Atlantic puffins’ beaks are distinct and colorful—a feature scientists suspect might make them more attractive to the opposite sex. But that's not the only fun thing about puffin beaks: They also fluoresce.
As Sarah Smellie reports for CBC News, Jamie Dunning, an ornithologist affiliated with the University of Nottingham, recently discovered that Atlantic puffins' breaks light up when placed under UV light.
"It was sort of discovered by accident," Dunning tells Smellie.
As a bird expert, Dunning was aware that crested auklets, a seabird in the same family as puffins, have fluorescent beaks. So he has long wondered if their puffin relatives could also put on a show under a blacklight.
In January, Dunning placed UV light on a puffin carcass. The beak’s two yellow ridges, called the lamella and the cere, lit up.
'[birds have] additional color cones in their retina that are sensitive to ultraviolet range.'— Jamie (@JamieDunning) February 8, 2018
I exposed some of my specimens to UV light.
The Puffins bill was pretty cool, I wonder if it's related to signalling? #Ornithology pic.twitter.com/eZTbrmi0y5
Why Puffins have glowing beaks is another question entirely. Puffins have the ability to see UV wavelengths, which are invisible to humans. This means other puffins can likely spot the fluorescent beaks in normal daylight conditions, The Independent’s Josh Gabbatiss writes.
"It's hard to say what it would look like [to them], we can't comprehend that colour space," Dunning tells Smellie. "But almost certainly it's attractive to the birds. They must be able to see it — that's the only reason it would exist."
Puffins aren’t the only fluorescing animals. After the news of the puffin began to circulate, astrophysicist and science writer Katie Mack took to Twitter with a brief list of animals that glow under UV light.
Hello everyone I need to deliver to you the important message that SCORPIONS GLOW UNDER UV LIGHT and apparently there’s still no officially accepted reason other than THEY LOOK FRICKIN’ AWESOME pic.twitter.com/ieQiUOKT7g— Katie Mack (@AstroKatie) April 8, 2018
The list includes all scorpions. Though scientists still aren’t positive why they glow, one possible reson is to help with their night vision. As Ed Yong wrote for Discover in 2011, by fluorescing, scorpions could be converting UV light from the moon and the stars into the color they can see best, blue-green. It’s believed that the glow comes from a substance in the coating of the scorpion’s exoskeleton.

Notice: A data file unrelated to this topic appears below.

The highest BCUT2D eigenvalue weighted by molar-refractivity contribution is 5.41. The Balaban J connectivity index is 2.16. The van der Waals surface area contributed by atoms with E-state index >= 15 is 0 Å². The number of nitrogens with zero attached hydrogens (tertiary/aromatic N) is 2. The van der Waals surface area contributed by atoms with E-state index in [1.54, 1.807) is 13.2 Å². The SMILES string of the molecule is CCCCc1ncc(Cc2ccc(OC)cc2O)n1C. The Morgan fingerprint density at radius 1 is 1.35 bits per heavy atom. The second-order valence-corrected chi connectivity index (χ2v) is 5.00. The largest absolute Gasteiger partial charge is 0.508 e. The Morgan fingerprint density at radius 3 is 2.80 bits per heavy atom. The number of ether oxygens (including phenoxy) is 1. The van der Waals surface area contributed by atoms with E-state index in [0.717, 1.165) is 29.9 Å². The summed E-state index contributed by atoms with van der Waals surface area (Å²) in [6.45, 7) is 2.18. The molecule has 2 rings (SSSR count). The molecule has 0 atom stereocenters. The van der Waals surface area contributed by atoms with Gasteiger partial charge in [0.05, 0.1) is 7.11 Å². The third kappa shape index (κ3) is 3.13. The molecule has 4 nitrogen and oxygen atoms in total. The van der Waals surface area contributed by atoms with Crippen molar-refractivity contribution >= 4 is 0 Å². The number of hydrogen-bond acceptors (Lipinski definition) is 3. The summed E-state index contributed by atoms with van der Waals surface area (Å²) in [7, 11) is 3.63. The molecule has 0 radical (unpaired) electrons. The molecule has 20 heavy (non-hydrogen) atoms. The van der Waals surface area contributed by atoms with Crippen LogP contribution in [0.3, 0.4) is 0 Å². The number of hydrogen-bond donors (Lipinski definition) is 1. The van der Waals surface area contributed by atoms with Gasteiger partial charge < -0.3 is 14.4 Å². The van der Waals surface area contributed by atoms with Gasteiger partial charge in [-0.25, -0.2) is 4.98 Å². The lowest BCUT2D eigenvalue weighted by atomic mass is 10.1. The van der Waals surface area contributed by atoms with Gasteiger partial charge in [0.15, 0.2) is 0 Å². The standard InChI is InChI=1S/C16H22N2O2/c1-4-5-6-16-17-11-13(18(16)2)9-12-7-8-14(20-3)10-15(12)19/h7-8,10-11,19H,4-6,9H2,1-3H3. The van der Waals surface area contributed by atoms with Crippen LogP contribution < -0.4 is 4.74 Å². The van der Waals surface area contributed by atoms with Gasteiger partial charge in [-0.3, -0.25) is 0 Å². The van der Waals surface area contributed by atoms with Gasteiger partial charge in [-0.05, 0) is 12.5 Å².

Many arthropods also fluoresce thanks to the outermost layer that that produces the glow, Wired previously reported. Stick insects, millipedes and grasshoppers all light up under UV light.
This is the millipede that really sealed the deal and got me hooked on studying them. I saw dozens trudging through the leaf litter on a night hike, it was the greatest thing. pic.twitter.com/odhzLNnT8c— Derek Hennen (@derekhennen) April 8, 2018
Just last year, researchers discovered the first known frog to naturally fluoresce: the South American Polka-dot tree frog. Their vibrant superpower comes from three molecules that linger in their lymph tissue, skin, and glandular secretions. And although researchers aren't entirely sure why they glow, they suggest it could help with communication.
The South American polka dot tree frog fluoresces under UV light. (Images by Julian Faivovich and Carlos Taboada.) pic.twitter.com/SFGBe4pAHu— Quite Interesting (@qikipedia) March 20, 2017
Fluorescence is certainly not limited to the animal kingdom. Many minerals also glow under UV light.
Fossilized critters can also get in on the act. As Twitter user @NadWGab notes, if organic material is replaced by the mineral apatite as the critters fossilize, they will light up under UV light.
Yes! The Bürgermeister-Müller-Museum in Solnhofen, Germany has a display with crustacean fossils under UV light. They're fluorescent because the organic material has been converted into apatite #FossilFriday pic.twitter.com/PQw67whff6— Nadine Gabriel, Hunter of Rocks (@NadWGab) April 6, 2018
As for the puffins, Dunning tells Smellie that something about the ridges of the beak allows UV light to be absorbed and reemitted as a glow, but it’s unclear what that something is.
As Gabbatiss reports, Dunning and colleagues in Canada have written up a paper detailing their work that they plan to published in a scientific journal. But the team still has more research to do.
Having only tested a dead puffin’s beak, they must make sure the same glowing can be found for living puffins to eliminate the possibility that the fluorescence comes from decomposition.
To protect the puffins eyes from damaging UV radiation, Dunning had sunglasses made. They now need to test puffins when they're caught for tagging. The best part of these next steps: some of the glasses are aviators.